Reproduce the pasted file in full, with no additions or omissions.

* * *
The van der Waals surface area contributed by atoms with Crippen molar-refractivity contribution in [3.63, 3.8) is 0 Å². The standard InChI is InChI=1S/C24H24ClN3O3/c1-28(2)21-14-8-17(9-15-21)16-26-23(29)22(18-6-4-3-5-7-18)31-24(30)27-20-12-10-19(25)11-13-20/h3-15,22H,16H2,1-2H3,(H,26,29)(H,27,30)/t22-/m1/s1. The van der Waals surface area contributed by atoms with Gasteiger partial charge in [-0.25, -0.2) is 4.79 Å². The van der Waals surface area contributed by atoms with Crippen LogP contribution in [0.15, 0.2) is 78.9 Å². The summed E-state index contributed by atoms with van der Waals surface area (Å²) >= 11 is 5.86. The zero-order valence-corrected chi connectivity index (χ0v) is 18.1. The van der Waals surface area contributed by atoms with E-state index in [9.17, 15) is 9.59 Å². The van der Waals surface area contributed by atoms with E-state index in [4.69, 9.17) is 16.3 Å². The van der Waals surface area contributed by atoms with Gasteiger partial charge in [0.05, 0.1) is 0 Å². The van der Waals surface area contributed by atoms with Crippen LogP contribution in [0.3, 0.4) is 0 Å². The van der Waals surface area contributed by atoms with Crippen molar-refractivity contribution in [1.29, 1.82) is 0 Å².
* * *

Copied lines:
The van der Waals surface area contributed by atoms with Crippen molar-refractivity contribution in [3.63, 3.8) is 0 Å². The standard InChI is InChI=1S/C24H24ClN3O3/c1-28(2)21-14-8-17(9-15-21)16-26-23(29)22(18-6-4-3-5-7-18)31-24(30)27-20-12-10-19(25)11-13-20/h3-15,22H,16H2,1-2H3,(H,26,29)(H,27,30)/t22-/m1/s1. The van der Waals surface area contributed by atoms with Gasteiger partial charge in [-0.25, -0.2) is 4.79 Å². The van der Waals surface area contributed by atoms with Crippen LogP contribution in [0.15, 0.2) is 78.9 Å². The summed E-state index contributed by atoms with van der Waals surface area (Å²) >= 11 is 5.86. The zero-order valence-corrected chi connectivity index (χ0v) is 18.1. The van der Waals surface area contributed by atoms with E-state index in [9.17, 15) is 9.59 Å². The van der Waals surface area contributed by atoms with E-state index in [4.69, 9.17) is 16.3 Å². The van der Waals surface area contributed by atoms with Gasteiger partial charge in [0.05, 0.1) is 0 Å². The van der Waals surface area contributed by atoms with Crippen LogP contribution in [0.3, 0.4) is 0 Å². The van der Waals surface area contributed by atoms with Crippen molar-refractivity contribution in [1.29, 1.82) is 0 Å².